The Basics of Fire Safety
Every year, about 500 children under the age of 14 are victims of fires. Children, especially those ages 5 and younger, are twice as likely to die in home fires as older kids and adults because they are less likely to react appropriately during a fire. They may hide in closets or under beds. When firefighters burst upon the scene, a very young child is likely to be terrified by their massive outfits and equipment.
But your kids know enough not to play with fire, right? Maybe not. Fire is an enticing and easy-to-create object of attraction for many children, making child-play fires a leading cause of fire-related death and injuries in homes. That's why it's important to talk to your kids about the dangers of playing with fire.
Fire prevention tips
The best way to protect your children from fire is to prevent fires, and if you can’t prevent them, make sure everyone in your family has the resources to get early warning and easy escape. Here are the basics:
- Use a smoke alarm. Your (and your children’s) chance of dying in a residential fire is cut in half when you have a working smoke alarm. Have a smoke alarm on each floor, especially near bedrooms. Change the batteries every six months or when the smoke alarms start to "beep,” indicating batteries are low.
- Extinguish it. Have portable fire extinguishers available in the kitchen, basement and near the bedrooms. Check them every year to make sure they haven’t expired; make sure everyone knows how and when to use them.
- Plan your escape. Decide the best way out (and have an alternate) from bedrooms, how to escape from upper stories (storable chain "ladders" are available that hook onto windowsills), and where you will meet once outside. Make sure windows open and that furniture doesn't block potential exits.
- Have a fire drill. It's a good idea to have a home fire drill. Because half of all home fires occur between 9 p.m. and 6 a.m., you may want to plan a middle-of-the-night drill sometime.
- Teach “stop, drop and roll.” While your child’s natural instinct is to run if his clothes catch fire, teach him that he should stop moving, drop to the ground and roll out the flames.
- Watch children at play. Child-play fires are a leading cause of fire-related death and injuries in homes. And it's not just the young kids who are attracted to flames. About 38 percent of kids aged 9 to 14 say they have played with fire at some time. Most of the fires were started by matches or lighters. Put these items well out of reach, and let young children know that if they find matches or a lighter, they should bring them to you. Be sure to praise them when they do.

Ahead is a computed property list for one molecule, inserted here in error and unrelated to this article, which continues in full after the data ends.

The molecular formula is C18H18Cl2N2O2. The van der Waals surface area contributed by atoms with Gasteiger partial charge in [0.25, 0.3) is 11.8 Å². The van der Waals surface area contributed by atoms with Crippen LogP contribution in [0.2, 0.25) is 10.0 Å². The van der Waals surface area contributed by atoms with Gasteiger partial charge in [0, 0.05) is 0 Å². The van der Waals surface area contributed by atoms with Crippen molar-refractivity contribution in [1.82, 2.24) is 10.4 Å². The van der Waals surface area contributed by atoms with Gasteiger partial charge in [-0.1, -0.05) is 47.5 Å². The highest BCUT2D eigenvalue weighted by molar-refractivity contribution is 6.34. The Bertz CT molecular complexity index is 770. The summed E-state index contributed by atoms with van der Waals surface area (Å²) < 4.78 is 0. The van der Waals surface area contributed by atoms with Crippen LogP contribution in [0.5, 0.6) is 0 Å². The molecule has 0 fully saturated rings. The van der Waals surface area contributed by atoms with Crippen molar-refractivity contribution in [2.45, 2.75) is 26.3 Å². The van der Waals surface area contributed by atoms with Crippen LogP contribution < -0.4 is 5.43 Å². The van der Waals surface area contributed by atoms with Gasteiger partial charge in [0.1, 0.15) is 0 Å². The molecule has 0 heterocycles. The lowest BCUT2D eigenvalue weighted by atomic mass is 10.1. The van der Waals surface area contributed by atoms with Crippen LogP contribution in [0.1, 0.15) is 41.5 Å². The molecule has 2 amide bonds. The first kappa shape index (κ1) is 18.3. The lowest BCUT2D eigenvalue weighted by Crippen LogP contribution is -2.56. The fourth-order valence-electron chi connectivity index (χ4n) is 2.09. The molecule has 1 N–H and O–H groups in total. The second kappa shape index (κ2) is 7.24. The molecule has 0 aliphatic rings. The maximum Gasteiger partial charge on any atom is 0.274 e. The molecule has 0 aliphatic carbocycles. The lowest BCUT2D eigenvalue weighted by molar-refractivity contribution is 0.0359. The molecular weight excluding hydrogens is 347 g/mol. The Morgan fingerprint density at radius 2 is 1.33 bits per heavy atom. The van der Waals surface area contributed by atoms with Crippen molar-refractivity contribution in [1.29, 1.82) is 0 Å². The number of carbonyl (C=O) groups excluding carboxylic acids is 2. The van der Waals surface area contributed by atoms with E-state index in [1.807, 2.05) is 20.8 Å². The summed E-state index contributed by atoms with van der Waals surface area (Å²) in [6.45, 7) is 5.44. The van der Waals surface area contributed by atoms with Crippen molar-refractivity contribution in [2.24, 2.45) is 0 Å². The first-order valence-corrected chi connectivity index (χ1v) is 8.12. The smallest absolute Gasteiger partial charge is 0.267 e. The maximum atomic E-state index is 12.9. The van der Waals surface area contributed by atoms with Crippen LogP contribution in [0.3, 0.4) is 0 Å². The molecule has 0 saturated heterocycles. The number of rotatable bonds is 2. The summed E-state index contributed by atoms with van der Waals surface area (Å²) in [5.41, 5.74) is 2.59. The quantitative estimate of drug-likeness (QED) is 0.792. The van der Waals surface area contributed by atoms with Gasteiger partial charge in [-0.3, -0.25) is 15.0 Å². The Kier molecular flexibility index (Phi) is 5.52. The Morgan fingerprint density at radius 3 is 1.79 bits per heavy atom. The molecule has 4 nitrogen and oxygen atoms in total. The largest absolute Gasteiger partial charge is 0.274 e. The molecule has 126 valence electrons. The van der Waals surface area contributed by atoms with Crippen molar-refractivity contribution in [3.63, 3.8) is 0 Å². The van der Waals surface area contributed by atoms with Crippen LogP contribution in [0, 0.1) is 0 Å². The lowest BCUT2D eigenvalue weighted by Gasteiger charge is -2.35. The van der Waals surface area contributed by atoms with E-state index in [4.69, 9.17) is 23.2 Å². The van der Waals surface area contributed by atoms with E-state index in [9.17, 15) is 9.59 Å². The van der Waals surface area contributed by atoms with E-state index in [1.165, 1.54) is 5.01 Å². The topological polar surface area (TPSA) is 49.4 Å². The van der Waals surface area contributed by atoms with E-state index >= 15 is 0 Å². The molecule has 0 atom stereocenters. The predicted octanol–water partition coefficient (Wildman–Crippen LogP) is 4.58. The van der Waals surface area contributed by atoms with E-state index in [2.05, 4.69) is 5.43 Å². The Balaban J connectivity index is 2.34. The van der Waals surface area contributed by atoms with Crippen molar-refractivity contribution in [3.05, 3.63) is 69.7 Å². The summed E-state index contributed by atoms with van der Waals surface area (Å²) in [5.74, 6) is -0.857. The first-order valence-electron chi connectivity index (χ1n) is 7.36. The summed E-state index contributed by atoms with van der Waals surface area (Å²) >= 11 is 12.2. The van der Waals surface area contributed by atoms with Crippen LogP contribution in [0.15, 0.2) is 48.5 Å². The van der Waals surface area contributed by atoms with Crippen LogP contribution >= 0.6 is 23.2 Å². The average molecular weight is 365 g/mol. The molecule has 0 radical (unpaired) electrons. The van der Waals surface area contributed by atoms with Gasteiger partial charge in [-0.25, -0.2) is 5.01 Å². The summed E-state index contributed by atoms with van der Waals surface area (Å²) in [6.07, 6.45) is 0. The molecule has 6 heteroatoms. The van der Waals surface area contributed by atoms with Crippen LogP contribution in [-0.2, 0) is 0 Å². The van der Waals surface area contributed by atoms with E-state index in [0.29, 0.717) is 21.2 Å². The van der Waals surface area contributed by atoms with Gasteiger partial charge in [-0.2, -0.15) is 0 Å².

- Safely indulge their curiosity. A young kid's natural curiosity is aroused by fire, so demonstrate fire is a tool, not a toy. Show how a stove uses fire to cook food or how the fireplace helps keep the family warm. Young children should never be allowed around stoves or toasters unsupervised. Explain the dangers of leaving anything flammable, such as a paper napkin, near a heating element. Make sure they know to never climb up on or near the stove.
- Design your home for safety. Don't place rugs over electrical cords. Keep an eye out for frayed cords and replace them. Any kerosene or gasoline should be stored in the garage or outside the residence.
- Teach them about electricity. Playing with an electrical cord can make it fray and allow electric current to spark onto carpets or curtains. Explain that electrical cords and sockets can cause fires and should never be played with.
- Avoid dangerous fumes. Never burn charcoal or use portable camping heaters, lanterns or stoves inside homes, tents, campers or vehicles. They can emit toxic fumes that may go unnoticed, especially when people are sleeping.
- Be careful with kerosene heaters. Follow the manufacturer's directions for refilling and lighting the heater. Have adequate ventilation, and never leave a heater unattended. Make sure your heater has an emergency shut-off switch that will extinguish the flames if the heater is bumped or tipped over.
- Cut out the candles. Many older children like to have candles in their rooms, but ask them to enjoy decorative, scented candles without lighting them. Tell them lit incense also isn’t permitted in bedrooms.
- Watch where you put it. A wood-burning stove or hot radiator can dry those wet socks fast — and start a fire in the process; so can hanging something over a lampshade. Let your kids know they should never place anything close to a flame or heating element.
- Don't disconnect. A shrieking smoke alarm can be annoying when your child is frying an egg, but removing the battery is a poor way to deal with the situation. Your child needs to know to air out the room rather than pull out the battery.
- No smoking! Cigarettes are a major contributor to residential fires. If you do smoke in your home, please be sure to thoroughly extinguish your cigarette and keep all smoking materials far away from your children.
Reviewed by: Patrick S. Pasquariello Jr., MD
Date: September 2012